Don't be fooled by Hamas and Fatah reconciliation in Gaza

The plan is for cooperation, with Hamas continuing terror development and Fatah running civil life.

Barry Shaw

OpEds Barry Shaw
Barry Shaw

Hamas leader, Yahya Sinwar is ready to hand over the civil administration of the Gaza Strip to the Palestinian Authority.

Don't be fooled by this gesture.

Hamas has made this move conditional on maintaining 'security' control in Gaza. Meaning, its terror infrastructure, recruiting, training, and terror budget will remain in place.

Sinwar is, in effect, copying the Lebanon example where Hezbollah is the powerful influence in that country, endangering the Lebanese civilians with their anti-Israel activities. In Gaza, the PA will sweep the streets and deal with water and electricity issues while Hamas is free to continue their arms build up with the aid of Iran that provides this Palestinian terror organization with an estimated $70 million a year, making it the largest financial and weapons supplier, with regimes in Qatar and Turkey also backing Hamas.

Hamas continues to develop its terror tunnel infrastructure with a huge underground network serving as command centers, weapons storage, defensive tunnels to allow their terrorists to move from place to place undetected, smuggling tunnels to deliver weapons, explosives and terrorists into the Sinai, and attack tunnels to hit Israeli civilian targets.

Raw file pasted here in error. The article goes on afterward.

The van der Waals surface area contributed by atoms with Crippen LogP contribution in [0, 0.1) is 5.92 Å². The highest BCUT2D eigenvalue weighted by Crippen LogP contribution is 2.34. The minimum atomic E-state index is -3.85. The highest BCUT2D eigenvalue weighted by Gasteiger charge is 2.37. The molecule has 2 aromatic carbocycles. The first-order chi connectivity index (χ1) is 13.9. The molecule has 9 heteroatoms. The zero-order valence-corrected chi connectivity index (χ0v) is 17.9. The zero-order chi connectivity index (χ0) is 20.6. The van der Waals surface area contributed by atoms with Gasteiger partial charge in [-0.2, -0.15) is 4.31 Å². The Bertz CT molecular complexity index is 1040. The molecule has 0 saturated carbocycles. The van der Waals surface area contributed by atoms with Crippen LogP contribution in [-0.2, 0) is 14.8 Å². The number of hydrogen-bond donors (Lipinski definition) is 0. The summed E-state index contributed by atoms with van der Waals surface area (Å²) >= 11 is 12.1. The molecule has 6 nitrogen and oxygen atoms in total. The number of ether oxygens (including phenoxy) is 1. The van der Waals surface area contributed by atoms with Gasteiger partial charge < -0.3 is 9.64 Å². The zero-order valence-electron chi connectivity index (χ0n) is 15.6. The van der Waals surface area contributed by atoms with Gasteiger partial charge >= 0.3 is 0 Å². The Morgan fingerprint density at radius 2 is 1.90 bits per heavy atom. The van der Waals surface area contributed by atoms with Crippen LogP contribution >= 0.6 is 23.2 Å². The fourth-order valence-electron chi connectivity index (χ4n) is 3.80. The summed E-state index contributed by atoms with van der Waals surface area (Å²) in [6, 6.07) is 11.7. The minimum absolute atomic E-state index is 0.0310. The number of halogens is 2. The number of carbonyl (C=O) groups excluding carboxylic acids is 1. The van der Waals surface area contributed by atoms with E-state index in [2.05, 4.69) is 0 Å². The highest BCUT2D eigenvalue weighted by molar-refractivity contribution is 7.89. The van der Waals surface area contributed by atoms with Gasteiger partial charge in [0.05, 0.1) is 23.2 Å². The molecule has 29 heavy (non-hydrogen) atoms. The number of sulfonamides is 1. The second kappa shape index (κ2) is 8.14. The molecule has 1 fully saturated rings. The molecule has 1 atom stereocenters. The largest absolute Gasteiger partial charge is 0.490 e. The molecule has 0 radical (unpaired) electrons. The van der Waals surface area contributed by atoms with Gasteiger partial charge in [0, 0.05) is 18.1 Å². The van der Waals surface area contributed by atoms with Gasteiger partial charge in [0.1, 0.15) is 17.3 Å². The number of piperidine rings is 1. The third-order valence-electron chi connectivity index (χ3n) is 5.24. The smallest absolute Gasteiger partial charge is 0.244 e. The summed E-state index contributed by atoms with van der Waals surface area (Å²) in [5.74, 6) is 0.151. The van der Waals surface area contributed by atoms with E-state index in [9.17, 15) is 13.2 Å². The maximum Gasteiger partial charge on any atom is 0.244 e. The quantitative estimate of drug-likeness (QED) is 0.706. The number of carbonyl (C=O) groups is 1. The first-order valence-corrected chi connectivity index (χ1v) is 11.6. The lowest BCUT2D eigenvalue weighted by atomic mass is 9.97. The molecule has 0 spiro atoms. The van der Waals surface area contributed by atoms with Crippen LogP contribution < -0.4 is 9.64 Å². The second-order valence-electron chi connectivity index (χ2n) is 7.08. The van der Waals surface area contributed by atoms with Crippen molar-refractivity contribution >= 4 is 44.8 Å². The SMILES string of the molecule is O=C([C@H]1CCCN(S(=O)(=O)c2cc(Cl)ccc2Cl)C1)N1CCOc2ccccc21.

Israel has a 240 km border with Sinai. Whereas the deterrent Israel created during the 2014 Hamas war against the Jewish States is working, Hamas is sending terrorists into the Sinai to assist the growing presence of Islamic State. Although Hamas sees ISIS as a danger to their control within the Gaza Strip, they are using Sinai as an escape valve by letting these rival Palestinian terrorists play out their ideologies in Sinai, which is Egyptian territory.

There is a fear that with ISIS losing ground in Iraq and Syria, they will create new bases in Sinai.

Israel is constructing a massive counter-tunnel barrier with censor and monitoring devices both under and above ground along the border with the Gaza Strip. This project will take another two years to be completed and will stretch into the Mediterranean to prevent terror incursions and infiltration from Gaza into Israel by sea.